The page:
Namaste! Your adventure with Gandys is about to start. Sign up now and get 10% OFF your first purchase.
Life is not something you can predict. Even the most well laid plans can be thrown off course by the inevitable twists and turns of life. But what you can control is how you choose to use those negative life experiences. Do you let them overwhelm you, or do you turn them into something positive?
"It's not been an easy journey. our struggle with dyslexia and single GCSE has only added to the difficulties we've faced. But the story of Gandys highlights how, with perseverance, hard work, and a lot of self-belief, you can change the course of your life and achieve anything." - Rob & Paul
When we started Gandys, we never actually shared our story with people. The reason for that was that we saw it as our problem, something personal which we didn’t feel we could share. But with people struggling to get their heads around why we wanted to start a social enterprise we realised we needed to open up. So, we introduced Orphans for Orphans and began to tell people our story as a way of explaining why we wanted to help those children most in need.
Words cannot describe the tragedy of losing our parents in the Boxing Day tsunami whilst travelling in Sri Lanka, nor do justice to our experience of hitch-hiking 200 miles to the airport with our younger brother and sister. But what we can say is that this traumatic experience has made us who we are today. Once you come close to losing your life you soon realise that you want to make your journey matter and that is exactly what we are doing. Our suffering has given us the passion and drive to open children's homes around the world, and in doing so we know that our parents didn’t pass in vain.
Personal tragedy is something which affects everyone, celebrities included. At first glance it’s easy to assume that celebrities have it all, that they live a life free from adversary. However, once you scratch the surface, you might be surprised to learn how many of those in the media spotlight have had to overcome personal challenges and tragedy. What is so inspiring is how they have chosen to turn these experiences into a positive and a success.
These brothers have both achieved incredible success in their respective tennis careers. However, as children attending Dunblane Primary School they were caught up in the school’s mass shooting which took the lives of 16 children and one teacher in March 1996. In a BBC documentary, Andy Murray: The Man Behind the Racquet, Andy spoke publicly for the first time about the attack: “At the time, you have no idea how tough something like that is, as you get older you start to realise.” The brothers’ triumph on the tennis court has helped to put Dunblane back on the map, but this time for a much more positive reason.
Malala Yousafzai has had to overcome more than most in her 21 years. As an 11-year-old, Malala wrote a blog for the BBC on the realities of living under Taliban control in the Swat district of Pakistan. Following the disruption of girls access to schooling under the Taliban she became an outspoken advocate for female education. Her vocal criticism resulted in the Taliban authorising her murder, and in October 2012 she was shot on her way home from school. However, she did not let the attack stop her activism. In 2013 she led the first youth takeover of the UN and in 2014 she was the co-recipient of the Nobel Peace Prize, making her the youngest Nobel laureate. She is currently studying PPE at Oxford University.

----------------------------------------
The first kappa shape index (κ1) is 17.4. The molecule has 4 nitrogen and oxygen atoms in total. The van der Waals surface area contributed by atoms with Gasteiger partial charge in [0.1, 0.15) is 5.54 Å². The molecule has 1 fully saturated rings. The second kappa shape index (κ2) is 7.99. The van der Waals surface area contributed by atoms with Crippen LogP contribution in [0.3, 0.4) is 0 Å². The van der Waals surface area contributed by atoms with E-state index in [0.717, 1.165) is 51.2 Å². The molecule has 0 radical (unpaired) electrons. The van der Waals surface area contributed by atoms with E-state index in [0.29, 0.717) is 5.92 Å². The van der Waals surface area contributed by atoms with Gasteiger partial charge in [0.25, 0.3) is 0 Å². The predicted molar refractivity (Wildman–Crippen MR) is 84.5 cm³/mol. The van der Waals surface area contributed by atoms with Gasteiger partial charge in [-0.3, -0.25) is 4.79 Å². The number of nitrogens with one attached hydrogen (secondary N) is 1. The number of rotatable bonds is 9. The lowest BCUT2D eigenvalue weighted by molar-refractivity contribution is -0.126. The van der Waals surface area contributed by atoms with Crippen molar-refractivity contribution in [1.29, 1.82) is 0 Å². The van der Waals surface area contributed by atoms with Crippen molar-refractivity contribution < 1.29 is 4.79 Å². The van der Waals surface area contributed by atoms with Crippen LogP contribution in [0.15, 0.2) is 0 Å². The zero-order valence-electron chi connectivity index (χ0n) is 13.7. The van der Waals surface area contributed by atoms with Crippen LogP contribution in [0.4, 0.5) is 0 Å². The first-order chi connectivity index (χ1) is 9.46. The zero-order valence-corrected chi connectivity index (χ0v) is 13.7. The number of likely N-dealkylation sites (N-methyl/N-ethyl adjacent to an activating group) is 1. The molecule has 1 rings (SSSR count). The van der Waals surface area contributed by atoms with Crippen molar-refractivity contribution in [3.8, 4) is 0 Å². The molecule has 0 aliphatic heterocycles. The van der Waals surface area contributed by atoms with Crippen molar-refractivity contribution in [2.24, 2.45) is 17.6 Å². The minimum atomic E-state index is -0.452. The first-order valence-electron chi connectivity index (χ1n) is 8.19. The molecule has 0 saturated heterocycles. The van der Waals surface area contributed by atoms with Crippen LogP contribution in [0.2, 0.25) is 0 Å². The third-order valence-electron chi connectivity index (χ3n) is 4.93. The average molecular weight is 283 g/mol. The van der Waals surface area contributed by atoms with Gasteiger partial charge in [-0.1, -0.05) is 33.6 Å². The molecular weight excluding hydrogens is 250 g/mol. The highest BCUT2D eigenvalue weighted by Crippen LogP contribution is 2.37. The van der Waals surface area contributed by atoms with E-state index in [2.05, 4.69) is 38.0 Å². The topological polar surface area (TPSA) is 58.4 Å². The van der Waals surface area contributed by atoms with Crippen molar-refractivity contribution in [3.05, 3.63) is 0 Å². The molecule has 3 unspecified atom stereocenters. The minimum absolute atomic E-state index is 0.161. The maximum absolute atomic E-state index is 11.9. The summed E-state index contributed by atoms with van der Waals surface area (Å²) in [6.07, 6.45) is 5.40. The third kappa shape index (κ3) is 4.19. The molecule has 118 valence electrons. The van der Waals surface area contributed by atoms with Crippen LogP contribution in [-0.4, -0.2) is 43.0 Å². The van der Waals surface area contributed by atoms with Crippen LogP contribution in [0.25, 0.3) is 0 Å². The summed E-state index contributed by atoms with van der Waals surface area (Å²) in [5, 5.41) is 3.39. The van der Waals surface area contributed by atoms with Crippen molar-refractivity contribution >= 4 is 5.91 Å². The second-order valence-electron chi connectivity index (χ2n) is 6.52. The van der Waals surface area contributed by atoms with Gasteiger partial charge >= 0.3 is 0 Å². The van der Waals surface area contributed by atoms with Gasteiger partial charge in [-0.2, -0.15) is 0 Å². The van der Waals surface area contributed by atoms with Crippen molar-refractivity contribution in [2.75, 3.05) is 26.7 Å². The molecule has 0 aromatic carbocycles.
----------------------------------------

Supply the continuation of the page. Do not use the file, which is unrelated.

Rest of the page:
The American singer and actress have turned her own experience of family tragedy into the focus of her humanitarian work. In 2009, Jennifer Hudson’s mother, brother and nephew were shot dead inside their Chicago home. In response to the tragedy her family founded The Hudson-King Foundation for Families of Slain Victims. The charity cares for the needs of families who have lost relatives to gun violence, providing food, clothing and shelter, as well as grief counselling. She also established the Julian D. King Gift Foundation alongside her sister in honour of her nephew, Julian King, which provides Christmas gifts and school supplies to families in the Chicago area who are in need.
Bethany started competing as a professional surfer when she was a little girl, but at the age of 13 she was attacked by a tiger-shark whilst out surfing with a friend which resulted in her losing her left arm. However, she didn’t let her disability stop her from pursuing her professional career. Within a month she was back on her surfboard and just two years later, in 2005, she won the Explorer Women’s Division of the NSSA National Championships. She has since established her own foundation, Friends of Bethan, which supports young amputees, and on her blog, she provides a platform from which to share the stories of other inspiring individuals who have overcome the difficulties and stigma associated with physical disability.
Two tennis players, a surfer, a singer/actress, and an activist make for a disparate group. But what unites these celebrities is their ability to overcome some of life’s most difficult challenges. Their attitude resonates with the message of Gandys, we Don’t Just Exist. Instead, we have used our negative experiences as tools to help the wider community. We never wished to be in the position we were put in, nor would we wish it upon anyone. However, it is because of our personal experience that we feel so passionately about our Kids Campuses and why we are determined to help those who can’t get the help they need. Thank you to everyone who has supported us on our journey and made this all possible.
Read more about our journey & the #dontjustexist movement here.